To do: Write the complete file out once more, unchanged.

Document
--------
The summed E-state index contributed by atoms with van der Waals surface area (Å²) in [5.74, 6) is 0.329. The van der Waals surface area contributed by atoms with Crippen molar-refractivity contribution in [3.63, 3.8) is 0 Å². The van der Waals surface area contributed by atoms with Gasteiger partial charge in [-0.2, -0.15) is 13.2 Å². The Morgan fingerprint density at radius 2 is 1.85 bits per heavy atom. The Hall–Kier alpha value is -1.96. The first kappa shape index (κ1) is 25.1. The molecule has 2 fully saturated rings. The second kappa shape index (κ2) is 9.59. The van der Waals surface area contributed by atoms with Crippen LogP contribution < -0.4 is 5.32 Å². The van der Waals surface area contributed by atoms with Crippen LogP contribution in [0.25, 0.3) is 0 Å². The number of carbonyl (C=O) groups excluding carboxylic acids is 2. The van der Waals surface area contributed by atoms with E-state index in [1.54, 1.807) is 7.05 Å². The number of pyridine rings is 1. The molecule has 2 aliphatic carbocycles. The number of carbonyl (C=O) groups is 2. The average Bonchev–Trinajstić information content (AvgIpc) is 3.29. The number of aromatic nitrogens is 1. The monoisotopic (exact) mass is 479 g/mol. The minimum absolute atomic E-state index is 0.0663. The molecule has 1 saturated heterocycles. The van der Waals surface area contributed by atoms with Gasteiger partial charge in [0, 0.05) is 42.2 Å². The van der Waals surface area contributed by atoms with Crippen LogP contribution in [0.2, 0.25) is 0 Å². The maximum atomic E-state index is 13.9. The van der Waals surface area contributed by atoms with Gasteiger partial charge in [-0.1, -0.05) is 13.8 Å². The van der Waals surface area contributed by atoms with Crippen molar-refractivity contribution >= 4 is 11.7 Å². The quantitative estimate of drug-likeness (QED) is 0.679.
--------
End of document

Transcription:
The summed E-state index contributed by atoms with van der Waals surface area (Å²) in [5.74, 6) is 0.329. The van der Waals surface area contributed by atoms with Crippen molar-refractivity contribution in [3.63, 3.8) is 0 Å². The van der Waals surface area contributed by atoms with Gasteiger partial charge in [-0.2, -0.15) is 13.2 Å². The Morgan fingerprint density at radius 2 is 1.85 bits per heavy atom. The Hall–Kier alpha value is -1.96. The first kappa shape index (κ1) is 25.1. The molecule has 2 fully saturated rings. The second kappa shape index (κ2) is 9.59. The van der Waals surface area contributed by atoms with Crippen LogP contribution < -0.4 is 5.32 Å². The van der Waals surface area contributed by atoms with Crippen LogP contribution in [0.25, 0.3) is 0 Å². The number of carbonyl (C=O) groups excluding carboxylic acids is 2. The van der Waals surface area contributed by atoms with E-state index in [1.54, 1.807) is 7.05 Å². The number of pyridine rings is 1. The molecule has 2 aliphatic carbocycles. The number of carbonyl (C=O) groups is 2. The average Bonchev–Trinajstić information content (AvgIpc) is 3.29. The number of aromatic nitrogens is 1. The monoisotopic (exact) mass is 479 g/mol. The minimum absolute atomic E-state index is 0.0663. The molecule has 1 saturated heterocycles. The van der Waals surface area contributed by atoms with Gasteiger partial charge in [0, 0.05) is 42.2 Å². The van der Waals surface area contributed by atoms with Crippen LogP contribution in [0.2, 0.25) is 0 Å². The maximum atomic E-state index is 13.9. The van der Waals surface area contributed by atoms with Gasteiger partial charge in [-0.1, -0.05) is 13.8 Å². The van der Waals surface area contributed by atoms with Crippen molar-refractivity contribution >= 4 is 11.7 Å². The quantitative estimate of drug-likeness (QED) is 0.679.